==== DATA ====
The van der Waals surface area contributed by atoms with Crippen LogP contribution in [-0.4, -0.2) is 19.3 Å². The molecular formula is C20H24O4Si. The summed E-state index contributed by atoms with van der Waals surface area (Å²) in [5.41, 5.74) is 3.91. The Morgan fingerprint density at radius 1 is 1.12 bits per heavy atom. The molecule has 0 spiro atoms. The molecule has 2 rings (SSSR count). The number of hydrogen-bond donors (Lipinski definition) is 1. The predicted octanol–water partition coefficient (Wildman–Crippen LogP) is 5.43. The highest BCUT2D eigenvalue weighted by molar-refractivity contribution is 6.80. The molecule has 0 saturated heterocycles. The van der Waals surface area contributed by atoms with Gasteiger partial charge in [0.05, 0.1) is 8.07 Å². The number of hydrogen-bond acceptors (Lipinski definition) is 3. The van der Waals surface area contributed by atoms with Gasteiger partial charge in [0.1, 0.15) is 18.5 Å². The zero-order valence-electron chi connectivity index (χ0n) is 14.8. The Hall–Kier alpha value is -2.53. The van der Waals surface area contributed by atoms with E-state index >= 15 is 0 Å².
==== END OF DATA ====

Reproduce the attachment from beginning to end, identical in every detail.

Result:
The van der Waals surface area contributed by atoms with Crippen LogP contribution in [-0.4, -0.2) is 19.3 Å². The molecular formula is C20H24O4Si. The summed E-state index contributed by atoms with van der Waals surface area (Å²) in [5.41, 5.74) is 3.91. The Morgan fingerprint density at radius 1 is 1.12 bits per heavy atom. The molecule has 0 spiro atoms. The molecule has 2 rings (SSSR count). The number of hydrogen-bond donors (Lipinski definition) is 1. The predicted octanol–water partition coefficient (Wildman–Crippen LogP) is 5.43. The highest BCUT2D eigenvalue weighted by molar-refractivity contribution is 6.80. The molecule has 0 saturated heterocycles. The van der Waals surface area contributed by atoms with Gasteiger partial charge in [0.05, 0.1) is 8.07 Å². The number of hydrogen-bond acceptors (Lipinski definition) is 3. The van der Waals surface area contributed by atoms with Gasteiger partial charge in [0.1, 0.15) is 18.5 Å². The zero-order valence-electron chi connectivity index (χ0n) is 14.8. The Hall–Kier alpha value is -2.53. The van der Waals surface area contributed by atoms with E-state index >= 15 is 0 Å².